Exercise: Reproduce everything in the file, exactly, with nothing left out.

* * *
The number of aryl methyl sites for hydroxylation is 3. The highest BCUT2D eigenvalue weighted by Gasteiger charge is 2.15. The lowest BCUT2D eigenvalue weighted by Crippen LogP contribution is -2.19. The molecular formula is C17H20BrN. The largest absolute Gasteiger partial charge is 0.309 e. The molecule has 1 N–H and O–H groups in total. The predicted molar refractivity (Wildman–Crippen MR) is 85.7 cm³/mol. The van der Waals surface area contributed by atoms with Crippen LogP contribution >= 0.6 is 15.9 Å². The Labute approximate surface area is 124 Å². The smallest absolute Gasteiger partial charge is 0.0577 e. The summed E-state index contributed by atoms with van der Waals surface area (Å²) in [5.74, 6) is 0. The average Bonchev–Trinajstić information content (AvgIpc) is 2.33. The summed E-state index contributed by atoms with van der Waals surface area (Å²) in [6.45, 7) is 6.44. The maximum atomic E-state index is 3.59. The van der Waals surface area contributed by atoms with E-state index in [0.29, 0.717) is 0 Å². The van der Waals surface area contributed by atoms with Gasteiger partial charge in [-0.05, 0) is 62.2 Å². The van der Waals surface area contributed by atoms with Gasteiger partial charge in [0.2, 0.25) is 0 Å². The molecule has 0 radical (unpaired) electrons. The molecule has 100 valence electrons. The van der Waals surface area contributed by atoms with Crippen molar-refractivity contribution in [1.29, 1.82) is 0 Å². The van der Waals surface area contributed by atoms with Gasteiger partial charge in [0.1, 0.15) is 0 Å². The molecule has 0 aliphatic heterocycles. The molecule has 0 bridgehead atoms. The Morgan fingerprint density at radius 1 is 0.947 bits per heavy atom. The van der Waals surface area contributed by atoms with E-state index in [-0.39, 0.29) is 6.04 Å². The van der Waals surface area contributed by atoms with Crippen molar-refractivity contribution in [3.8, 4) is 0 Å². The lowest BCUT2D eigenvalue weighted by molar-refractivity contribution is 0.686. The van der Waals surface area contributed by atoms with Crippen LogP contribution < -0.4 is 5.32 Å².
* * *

The number of aryl methyl sites for hydroxylation is 3. The highest BCUT2D eigenvalue weighted by Gasteiger charge is 2.15. The lowest BCUT2D eigenvalue weighted by Crippen LogP contribution is -2.19. The molecular formula is C17H20BrN. The largest absolute Gasteiger partial charge is 0.309 e. The molecule has 1 N–H and O–H groups in total. The predicted molar refractivity (Wildman–Crippen MR) is 85.7 cm³/mol. The van der Waals surface area contributed by atoms with Crippen LogP contribution >= 0.6 is 15.9 Å². The Labute approximate surface area is 124 Å². The smallest absolute Gasteiger partial charge is 0.0577 e. The summed E-state index contributed by atoms with van der Waals surface area (Å²) in [5.74, 6) is 0. The average Bonchev–Trinajstić information content (AvgIpc) is 2.33. The summed E-state index contributed by atoms with van der Waals surface area (Å²) in [6.45, 7) is 6.44. The maximum atomic E-state index is 3.59. The van der Waals surface area contributed by atoms with E-state index in [0.29, 0.717) is 0 Å². The van der Waals surface area contributed by atoms with Gasteiger partial charge in [-0.05, 0) is 62.2 Å². The van der Waals surface area contributed by atoms with Gasteiger partial charge in [0.2, 0.25) is 0 Å². The molecule has 0 radical (unpaired) electrons. The molecule has 100 valence electrons. The van der Waals surface area contributed by atoms with Crippen molar-refractivity contribution in [1.29, 1.82) is 0 Å². The van der Waals surface area contributed by atoms with Gasteiger partial charge in [0.1, 0.15) is 0 Å². The molecule has 0 aliphatic heterocycles. The molecule has 0 bridgehead atoms. The Morgan fingerprint density at radius 1 is 0.947 bits per heavy atom. The van der Waals surface area contributed by atoms with E-state index in [-0.39, 0.29) is 6.04 Å². The van der Waals surface area contributed by atoms with Crippen molar-refractivity contribution in [3.8, 4) is 0 Å². The lowest BCUT2D eigenvalue weighted by molar-refractivity contribution is 0.686. The van der Waals surface area contributed by atoms with Crippen LogP contribution < -0.4 is 5.32 Å².